Do not deceive yourselves.  If any one of you thinks he is wise by the standards of this age, he should become a “fool” so that he may become wise.  For the wisdom of this world is foolishness in God’s sight.  As it is written: ‘He catches the wise in their craftiness;’ and again, ‘The Lord knows that the thoughts of the wise are futile.’  So then, no more boasting about men!   I Cor. 3:18-21

Ah! The cause of division – boasting about men.  Also, the church was harboring an immoral member but instead of disciplining him, they were boasting (I Cor. 5:6).  Paul applied “boasting” to himself in the context of financial support and the preaching of the gospel (I Cor. 9:15-17).  The remainder of I Corinthians was dedicated to various issues.

Somebody was preaching that Jesus Christ had not been raised from the dead (I Cor. 15:12).  Of course, a Jew who did not accept Jesus of Nazareth as the Christ could not accept His resurrection from the dead.  We need to find out who is agitating against what Paul taught.  We can know the answer from our study of II Corinthians.

Paul again takes up the use of “boasting” as he engages the church members in some heavy drama about their relationship with him.  In this letter he will apply boasting to himself and others in a good way.  He will even apply boasting to himself in a foolish manner, but in the end he will charge the antagonist with measuring themselves by themselves in order to boast.  See II Cor. 1:12, 14; 5:12; 7:14; 8:24; 9:2, 4; II Cor. 10:8, 13-17; 11:10, 12, 16, 18, 21, 30; 12:1, 5.  He finally showed them, and us, about what those who preach and teach the gospel should boast.

Therefore I will boast all the more gladly about my weaknesses, so that Christ’s power may rest on me.  That is why, for Christ’s sake, I delight in weaknesses, in insults, in hardships, in persecutions, in difficulties.  For when I am weak, then I am strong.  II Cor. 12:9, 10

The false apostles were picking on minor issues to discredit Paul.  It appears they were trying to do to Paul’s work what the Pharisees tried to do to Jesus while He preached the kingdom of God.  Jesus had taken away their disciples and they wanted them back at all costs.  Their trick was to discredit the protagonist.  Paul had dealt with a similar situation in the Galatian churches (Gal. 4:17-20).  Perhaps, they were the same kind of people.  After Paul dealt with what should have been minor issues in II Corinthians, he clearly identified some evil people who were working behind the scenes.  These false apostles may have been using the weaknesses of the people he addressed as “you” in the last four chapters.  See the following chart.

The “you” people in the chart were the church.  Paul forcefully set forth what he had done as an apostle under the pronoun “we.”  He obviously did not consider the “they” group as a part of the “you” group.  A careful consideration of the following chart should help us complete our historical analysis.  We need to understand how these “false apostles” could have been using some arrogant Gentile members of the Lord’s church to discredit Paul and his teachings.  In our literary analysis, we may be able to identify them as envious Jews.  Some may have presented themselves as members of the church but Paul did not have this view of them.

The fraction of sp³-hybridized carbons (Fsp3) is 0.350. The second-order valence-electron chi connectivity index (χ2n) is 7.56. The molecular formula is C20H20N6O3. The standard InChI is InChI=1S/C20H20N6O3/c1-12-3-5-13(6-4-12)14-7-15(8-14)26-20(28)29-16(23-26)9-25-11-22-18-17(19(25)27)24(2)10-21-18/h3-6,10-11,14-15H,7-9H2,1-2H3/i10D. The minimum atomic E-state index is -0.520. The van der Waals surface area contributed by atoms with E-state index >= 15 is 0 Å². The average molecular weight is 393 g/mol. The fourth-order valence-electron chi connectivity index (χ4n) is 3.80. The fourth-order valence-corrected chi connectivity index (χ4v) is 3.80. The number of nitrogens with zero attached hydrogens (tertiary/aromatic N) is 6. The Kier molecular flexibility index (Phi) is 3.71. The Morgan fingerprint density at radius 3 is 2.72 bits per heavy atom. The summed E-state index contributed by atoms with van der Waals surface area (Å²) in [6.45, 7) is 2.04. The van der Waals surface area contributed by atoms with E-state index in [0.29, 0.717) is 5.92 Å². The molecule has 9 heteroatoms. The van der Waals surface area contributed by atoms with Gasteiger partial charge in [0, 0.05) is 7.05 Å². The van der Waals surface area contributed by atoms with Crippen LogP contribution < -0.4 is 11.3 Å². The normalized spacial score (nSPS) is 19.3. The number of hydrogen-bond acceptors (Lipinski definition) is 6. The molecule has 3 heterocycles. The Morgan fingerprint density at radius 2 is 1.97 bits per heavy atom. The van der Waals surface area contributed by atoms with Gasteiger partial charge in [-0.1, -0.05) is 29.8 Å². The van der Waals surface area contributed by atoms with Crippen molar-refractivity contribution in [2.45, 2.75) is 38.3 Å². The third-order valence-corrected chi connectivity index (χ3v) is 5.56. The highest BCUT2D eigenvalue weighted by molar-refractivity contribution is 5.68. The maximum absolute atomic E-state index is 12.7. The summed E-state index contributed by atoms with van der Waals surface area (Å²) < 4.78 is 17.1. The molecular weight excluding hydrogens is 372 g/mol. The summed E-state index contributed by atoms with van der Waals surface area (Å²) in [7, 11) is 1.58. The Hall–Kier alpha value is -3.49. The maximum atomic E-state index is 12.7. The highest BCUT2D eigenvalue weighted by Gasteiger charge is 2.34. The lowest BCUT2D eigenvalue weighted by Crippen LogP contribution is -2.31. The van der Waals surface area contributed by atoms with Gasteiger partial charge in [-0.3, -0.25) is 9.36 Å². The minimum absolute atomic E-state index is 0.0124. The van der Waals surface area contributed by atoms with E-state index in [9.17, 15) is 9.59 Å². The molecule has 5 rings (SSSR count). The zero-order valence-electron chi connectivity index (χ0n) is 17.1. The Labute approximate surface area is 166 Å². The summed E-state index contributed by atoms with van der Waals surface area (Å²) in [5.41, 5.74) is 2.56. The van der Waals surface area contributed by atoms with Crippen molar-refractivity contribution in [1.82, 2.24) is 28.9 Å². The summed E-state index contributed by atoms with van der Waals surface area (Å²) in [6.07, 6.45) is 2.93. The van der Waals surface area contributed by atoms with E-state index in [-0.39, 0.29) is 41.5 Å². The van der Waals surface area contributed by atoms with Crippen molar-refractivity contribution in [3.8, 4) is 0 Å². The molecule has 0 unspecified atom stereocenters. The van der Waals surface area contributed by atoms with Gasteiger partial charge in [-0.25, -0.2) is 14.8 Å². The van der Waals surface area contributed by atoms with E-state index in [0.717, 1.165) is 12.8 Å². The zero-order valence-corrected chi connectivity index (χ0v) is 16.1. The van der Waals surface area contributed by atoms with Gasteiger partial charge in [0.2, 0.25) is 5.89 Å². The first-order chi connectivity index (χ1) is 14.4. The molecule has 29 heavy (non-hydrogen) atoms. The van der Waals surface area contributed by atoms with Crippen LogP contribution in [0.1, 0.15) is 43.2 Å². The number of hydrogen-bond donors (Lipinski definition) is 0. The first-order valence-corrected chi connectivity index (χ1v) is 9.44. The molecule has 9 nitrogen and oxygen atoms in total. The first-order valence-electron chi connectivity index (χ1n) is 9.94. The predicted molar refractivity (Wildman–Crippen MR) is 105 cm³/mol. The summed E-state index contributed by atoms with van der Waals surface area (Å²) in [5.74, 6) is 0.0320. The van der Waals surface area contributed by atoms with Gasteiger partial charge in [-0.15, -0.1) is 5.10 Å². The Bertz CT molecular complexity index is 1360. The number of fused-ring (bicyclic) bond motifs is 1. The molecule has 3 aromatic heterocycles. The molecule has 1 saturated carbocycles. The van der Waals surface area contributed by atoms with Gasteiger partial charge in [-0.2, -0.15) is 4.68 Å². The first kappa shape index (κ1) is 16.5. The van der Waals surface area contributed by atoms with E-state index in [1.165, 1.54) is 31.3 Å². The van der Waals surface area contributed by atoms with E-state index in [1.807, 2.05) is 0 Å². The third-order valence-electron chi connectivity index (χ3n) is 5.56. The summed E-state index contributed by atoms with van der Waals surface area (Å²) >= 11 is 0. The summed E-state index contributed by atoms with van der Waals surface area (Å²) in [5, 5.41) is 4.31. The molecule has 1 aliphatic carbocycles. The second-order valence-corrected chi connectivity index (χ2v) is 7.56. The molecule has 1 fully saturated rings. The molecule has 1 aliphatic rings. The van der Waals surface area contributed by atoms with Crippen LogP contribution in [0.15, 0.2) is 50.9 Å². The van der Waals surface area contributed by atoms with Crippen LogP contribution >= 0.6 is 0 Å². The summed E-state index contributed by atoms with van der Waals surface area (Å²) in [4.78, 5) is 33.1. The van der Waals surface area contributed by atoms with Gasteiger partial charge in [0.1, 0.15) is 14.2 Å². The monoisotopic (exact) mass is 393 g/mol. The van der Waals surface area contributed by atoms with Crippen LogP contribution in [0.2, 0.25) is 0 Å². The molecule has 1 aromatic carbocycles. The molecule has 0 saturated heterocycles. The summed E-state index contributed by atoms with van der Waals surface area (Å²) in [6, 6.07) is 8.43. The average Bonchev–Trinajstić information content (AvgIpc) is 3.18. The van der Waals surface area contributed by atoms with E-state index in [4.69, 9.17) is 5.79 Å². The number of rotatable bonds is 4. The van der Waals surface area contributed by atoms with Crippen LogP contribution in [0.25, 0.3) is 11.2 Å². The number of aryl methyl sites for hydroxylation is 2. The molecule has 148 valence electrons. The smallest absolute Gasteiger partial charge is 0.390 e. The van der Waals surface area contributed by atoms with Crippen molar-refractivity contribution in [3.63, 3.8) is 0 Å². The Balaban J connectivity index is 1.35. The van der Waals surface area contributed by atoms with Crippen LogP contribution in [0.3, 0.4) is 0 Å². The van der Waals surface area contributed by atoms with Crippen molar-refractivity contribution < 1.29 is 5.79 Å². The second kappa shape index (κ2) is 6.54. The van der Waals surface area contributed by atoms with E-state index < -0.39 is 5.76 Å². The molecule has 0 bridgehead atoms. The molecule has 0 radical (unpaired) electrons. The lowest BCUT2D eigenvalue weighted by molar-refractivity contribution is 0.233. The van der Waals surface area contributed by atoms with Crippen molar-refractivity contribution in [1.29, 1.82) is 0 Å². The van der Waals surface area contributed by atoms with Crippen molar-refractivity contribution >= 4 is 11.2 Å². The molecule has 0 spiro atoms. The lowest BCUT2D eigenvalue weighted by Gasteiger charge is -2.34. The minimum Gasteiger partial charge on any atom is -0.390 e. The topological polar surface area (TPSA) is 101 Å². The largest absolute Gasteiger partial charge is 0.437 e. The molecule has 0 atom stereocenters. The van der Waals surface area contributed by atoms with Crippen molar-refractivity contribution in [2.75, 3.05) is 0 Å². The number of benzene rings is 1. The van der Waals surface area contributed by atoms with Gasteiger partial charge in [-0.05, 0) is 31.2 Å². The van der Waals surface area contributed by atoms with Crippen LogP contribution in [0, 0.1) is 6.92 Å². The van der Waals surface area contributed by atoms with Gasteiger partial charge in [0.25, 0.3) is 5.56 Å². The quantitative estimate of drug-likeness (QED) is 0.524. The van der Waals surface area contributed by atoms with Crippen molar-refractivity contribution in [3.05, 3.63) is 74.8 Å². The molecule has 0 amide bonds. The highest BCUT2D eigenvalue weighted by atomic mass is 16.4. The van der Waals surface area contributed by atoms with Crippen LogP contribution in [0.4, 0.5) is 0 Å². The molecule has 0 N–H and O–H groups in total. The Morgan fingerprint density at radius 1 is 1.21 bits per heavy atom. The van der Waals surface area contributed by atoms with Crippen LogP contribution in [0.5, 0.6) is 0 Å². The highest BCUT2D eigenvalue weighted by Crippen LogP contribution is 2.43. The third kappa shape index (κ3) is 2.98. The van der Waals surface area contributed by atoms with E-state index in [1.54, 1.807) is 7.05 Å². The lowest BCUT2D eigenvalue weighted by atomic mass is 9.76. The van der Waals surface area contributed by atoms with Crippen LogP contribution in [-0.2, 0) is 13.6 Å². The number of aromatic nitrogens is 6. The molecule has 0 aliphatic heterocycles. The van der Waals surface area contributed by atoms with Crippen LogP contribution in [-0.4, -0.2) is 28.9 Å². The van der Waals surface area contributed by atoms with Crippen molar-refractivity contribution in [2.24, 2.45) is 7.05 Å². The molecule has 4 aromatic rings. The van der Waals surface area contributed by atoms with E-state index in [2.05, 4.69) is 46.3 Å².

In our next lesson we will attempt to summarize the historical analysis we have done in this lesson.  Once we form our hypothesis about what was going on in Corinth that influenced Paul to write these letters, we will want to understand what he said to the situation.  This will be our literary analysis.

Questions for Discussion

  1. What are some of the dangers in remaining a dependent Bible reader?
  2. Describe a weak conscience.
  3. What is the aim of historical analysis?
  4. What are the dangers in foregoing historical analysis before we look for the meaning of a scripture?
  5. What was critical about the Apostle Paul’s position after Chloe’s household informed him about the division in the Corinthian church?
  6. What has God embedded in documents like the Corinthian letters that is vital for Christians’ faith?
  7. Why will the problem of division in the church never cease to be a problem?
  8. Should we accept division or do we need to be personally challenged by our own studies of the Bible?
  9. In what sense do the Corinthian letters need to be read as stories?
  10. What was the word Paul developed as what might be called a “technical word?”  What is the value of a word like this?
  11. Explain the basis for the four divisions in the Corinthian church.
  12. What was Paul talking about when he asked, “And if you did receive it, why do you boast as though you did not?”
  13. What was the heavy drama about in II Corinthians?
  14. How does the separation of the last four chapters of II Corinthians into “You, We, They” categories help with our historical analysis?
  15. Describe the possible false prophets’ method of operation.
  16. Why do we need to do literary analysis?